0115 966 7955 Today's Opening Times 10:00 - 20:00 (GMT)
Place an Order
Instant price

Struggling with your work?

Get it right the first time & learn smarter today

Place an Order
Banner ad for Viper plagiarism checker

Relationship Between Neoliberalism and Neorealism

Disclaimer: This work has been submitted by a student. This is not an example of the work written by our professional academic writers. You can view samples of our professional work here.

Any opinions, findings, conclusions or recommendations expressed in this material are those of the authors and do not necessarily reflect the views of UK Essays.

Published: Mon, 13 Aug 2018

NEO-LIBERALISM, NEO-REALISM & THE ‘NEO-NEO SYNTHESIS’

Do you agree that neo-realism and neo-liberalism have come so close together so as to form a ‘neo-neo synthesis’? Or is the long-standing confrontation between the two very much alive today?

This positivist-realist legacy has, despite slight differences and dichotomies, persisted in later positivist scholars of international relations: Robert Gilpin, Stephan Krasner, and Robert Kohane. Whereas they have a number of differences to debate, namely anarchy, regime, state cooperation etc., they belong to the Neo-realist research programme which as been called the ‘‘neo-neo synthesis’’. Despite the substantive debate between neo-realists and neo-liberal institutionalists, Neo-institutionalism does not actually challenge but complements neorealism . . . This indicates that neo-realism and neo-liberalism are no longer incommensurable: they commonly share the rationalist research programme.’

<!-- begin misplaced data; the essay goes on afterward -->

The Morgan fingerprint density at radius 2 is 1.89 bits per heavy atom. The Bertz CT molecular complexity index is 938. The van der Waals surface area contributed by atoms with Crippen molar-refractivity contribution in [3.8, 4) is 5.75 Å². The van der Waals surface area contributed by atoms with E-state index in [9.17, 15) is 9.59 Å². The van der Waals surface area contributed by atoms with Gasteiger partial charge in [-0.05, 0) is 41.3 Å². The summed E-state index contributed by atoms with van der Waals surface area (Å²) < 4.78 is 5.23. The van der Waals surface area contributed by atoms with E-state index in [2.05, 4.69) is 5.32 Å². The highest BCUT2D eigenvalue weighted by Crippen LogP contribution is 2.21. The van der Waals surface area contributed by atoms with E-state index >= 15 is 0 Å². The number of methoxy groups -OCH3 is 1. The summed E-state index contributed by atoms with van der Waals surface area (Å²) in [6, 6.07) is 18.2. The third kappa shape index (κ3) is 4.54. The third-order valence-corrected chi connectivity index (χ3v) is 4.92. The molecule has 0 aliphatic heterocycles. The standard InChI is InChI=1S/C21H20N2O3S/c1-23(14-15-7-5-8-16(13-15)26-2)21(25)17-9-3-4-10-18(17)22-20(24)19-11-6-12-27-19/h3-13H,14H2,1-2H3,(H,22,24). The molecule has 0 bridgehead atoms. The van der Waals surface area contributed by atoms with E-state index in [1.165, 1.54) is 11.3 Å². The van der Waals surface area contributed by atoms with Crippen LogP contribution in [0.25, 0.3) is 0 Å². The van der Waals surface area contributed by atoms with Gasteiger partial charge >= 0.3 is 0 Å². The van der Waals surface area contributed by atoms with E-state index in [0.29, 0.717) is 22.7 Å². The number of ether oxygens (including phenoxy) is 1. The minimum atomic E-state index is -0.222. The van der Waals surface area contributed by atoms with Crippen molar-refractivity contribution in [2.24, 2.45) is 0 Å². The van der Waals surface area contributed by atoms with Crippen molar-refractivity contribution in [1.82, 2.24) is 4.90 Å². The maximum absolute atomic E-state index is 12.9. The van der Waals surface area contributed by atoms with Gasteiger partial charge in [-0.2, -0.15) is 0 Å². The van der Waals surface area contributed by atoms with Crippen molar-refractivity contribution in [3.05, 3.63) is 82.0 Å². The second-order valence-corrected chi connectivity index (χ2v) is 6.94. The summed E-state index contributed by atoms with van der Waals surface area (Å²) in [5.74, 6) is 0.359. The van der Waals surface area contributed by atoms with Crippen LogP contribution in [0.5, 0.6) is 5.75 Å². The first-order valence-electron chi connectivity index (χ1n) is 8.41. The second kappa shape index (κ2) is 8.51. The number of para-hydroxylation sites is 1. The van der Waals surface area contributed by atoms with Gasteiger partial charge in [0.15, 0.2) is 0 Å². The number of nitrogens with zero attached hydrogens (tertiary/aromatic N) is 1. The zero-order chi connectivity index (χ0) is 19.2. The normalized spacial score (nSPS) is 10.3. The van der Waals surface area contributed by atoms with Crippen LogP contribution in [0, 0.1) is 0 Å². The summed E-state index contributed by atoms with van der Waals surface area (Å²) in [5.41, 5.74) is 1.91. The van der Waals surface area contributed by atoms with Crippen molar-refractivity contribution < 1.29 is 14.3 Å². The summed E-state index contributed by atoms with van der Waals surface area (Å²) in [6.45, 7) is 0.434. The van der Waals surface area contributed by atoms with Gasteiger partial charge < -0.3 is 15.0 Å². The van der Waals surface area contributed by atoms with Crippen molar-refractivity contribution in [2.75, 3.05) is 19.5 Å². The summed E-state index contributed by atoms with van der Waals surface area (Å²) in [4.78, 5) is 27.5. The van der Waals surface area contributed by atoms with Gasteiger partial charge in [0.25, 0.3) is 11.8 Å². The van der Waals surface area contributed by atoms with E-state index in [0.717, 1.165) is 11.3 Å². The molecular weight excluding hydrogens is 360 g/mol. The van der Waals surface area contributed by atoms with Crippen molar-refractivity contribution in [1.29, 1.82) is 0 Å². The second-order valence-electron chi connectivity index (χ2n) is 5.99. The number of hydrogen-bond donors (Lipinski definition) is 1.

(Toru Oga, 2000: p.3)